Rarely photographed Taliban leader Mullah Mohammed Omar is reportedly seen in this undated photo.
KABUL, Afghanistan -- You might be forgiven for thinking that Taliban leader Mullah Omar has had an abrupt change of heart and turned into some kind of progressive liberal – in Afghan terms at least.
After all, in a recent statement he talked about his fondness for “modern” education, respect for religious minorities and how he just wanted to get along with the rest of the world.
So, has the Taliban – known for harboring Osama bin Laden before and after 9/11, blowing up schools, boiling people alive, shooting Pakistani schoolgirls and killing polio workers – really evolved into a kinder, gentler movement?
The consensus from analysts and Afghans is a resounding “no.” Their advice: Don’t fall for the Taliban-lite propaganda, it is merely a PR stunt designed by militants responsible for the majority of civilian deaths in the country.
According to a United Nations report, 74 percent of the 1,319 civilian deaths in the first six months of this year were caused by “anti-government elements.”
Evan Kohlmann, NBC News terrorism analyst and founder of Flashpoint Global Partners, said Omar’s statement was simply “PR theatrics” designed to appeal to Americans who support an immediate drawdown of U.S. forces. The decision to publish the message in English underscored that view.
“They’re playing to the world stage here. There are a lot of people looking for reasons that would justify the U.S. withdrawing and they’re very smartly putting on campaign designed to play on that,” he said.
Kohlmann said the Taliban’s goal was “to present a picture that doesn’t seem so terrible, [so it] doesn’t seem so bad if they were in power.”
Omar Sobhani / Reuters
Children flee after an explosion in Kabul, Afghanistan, on May 24.
“And they’re willing to say whatever they need to in order to convince people to let them back in the door,” he said.
Kohlmann warned not to forget the Taliban regime's time in power in Afghanistan, from about 1996 when they took Kabul to 2001 when they were ousted by opposition forces backed by the air power of a U.S.-led international coalition.
Then they showed “no respect for women’s rights” and were responsible for “gross human rights violations” against a variety of ethnic and religious minorities, Kohlmann said.
“Don’t forget in Mazar-e-Sharif in 1997, people were boiled alive in pots, [and] the soccer stadium in Kabul was turned into an execution stand. When you judge the Taliban’s claims now, you have to put them into that context,” he said.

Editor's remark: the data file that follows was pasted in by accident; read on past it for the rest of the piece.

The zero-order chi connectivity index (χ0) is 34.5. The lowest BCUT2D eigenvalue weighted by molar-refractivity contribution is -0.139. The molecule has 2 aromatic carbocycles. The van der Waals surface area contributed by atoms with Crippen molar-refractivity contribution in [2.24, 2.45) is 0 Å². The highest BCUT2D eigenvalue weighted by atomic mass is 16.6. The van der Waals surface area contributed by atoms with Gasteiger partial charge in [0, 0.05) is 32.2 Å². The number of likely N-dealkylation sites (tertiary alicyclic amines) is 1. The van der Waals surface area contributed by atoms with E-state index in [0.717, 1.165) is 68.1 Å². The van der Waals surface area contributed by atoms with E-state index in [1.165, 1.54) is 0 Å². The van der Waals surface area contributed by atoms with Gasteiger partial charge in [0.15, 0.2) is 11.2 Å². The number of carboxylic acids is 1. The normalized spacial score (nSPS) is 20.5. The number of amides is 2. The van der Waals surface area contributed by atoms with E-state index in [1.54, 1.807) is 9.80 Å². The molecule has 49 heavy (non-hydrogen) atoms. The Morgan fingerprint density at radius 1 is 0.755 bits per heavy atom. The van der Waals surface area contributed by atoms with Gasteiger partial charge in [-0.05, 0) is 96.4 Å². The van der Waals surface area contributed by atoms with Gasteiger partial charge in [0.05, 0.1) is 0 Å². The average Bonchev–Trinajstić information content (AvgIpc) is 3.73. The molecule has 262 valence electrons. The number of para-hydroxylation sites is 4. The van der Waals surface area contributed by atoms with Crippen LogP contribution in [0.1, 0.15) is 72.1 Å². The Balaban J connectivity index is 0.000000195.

However, Xenia Dormany, former director for South Asia at the National Security Council, said she thought Omar was more likely to have the domestic audience, rather than an American one, in mind.
She said the U.S. had talked about the need to win the “battle of hearts and minds” in Afghanistan.
“This to me shows that Mullah Omar and the senior leadership of the Taliban think similarly,” said Dormandy, now director of the U.S. program at U.K.-based think tank Chatham House.
“This is nothing if not an effort to change hearts and minds [of Afghans], which seems to me to be a fairly smart strategy.”
Shah Marai / AFP - Getty Images
More than ten years after the beginning of the war, Afghanistan faces external pressure to reform as well as ongoing internal conflicts.
Like Kohlmann, she said Omar’s words should be compared with the deeds of his followers.
“If you look at the Taliban’s actions -- the number of innocent civilians killed, the apparent lack of targeting, the willingness to sacrifice others’ lives for their own cause – I see no reason to think their attitudes and the attitudes of their leader have changed,” Dormandy said.
“They are bombing schools, not building schools.”
Many ordinary Afghans need little reminding.
Security guard Mohammad Arif, 35, said his cousin was killed by the Taliban and remembered their reign with bitterness.
“They betrayed our people,” he said. “If they wanted to bring unity, they would have brought that to the people when they were ruling instead of killing them.”
Kabul University student Jamshid Niazi, 23, is treasuring her current opportunity to get an education and fears the Taliban will only do harm to her fellow countrymen and women.
“They have already wasted their chance. They came into power but they misused it, instead killing their own sisters, mothers and brothers,” she said.
“If they come to power again, they will only cause a flood of blood.”
NBC News' Khyber Shinwari and Ian Johnston contributed to this report.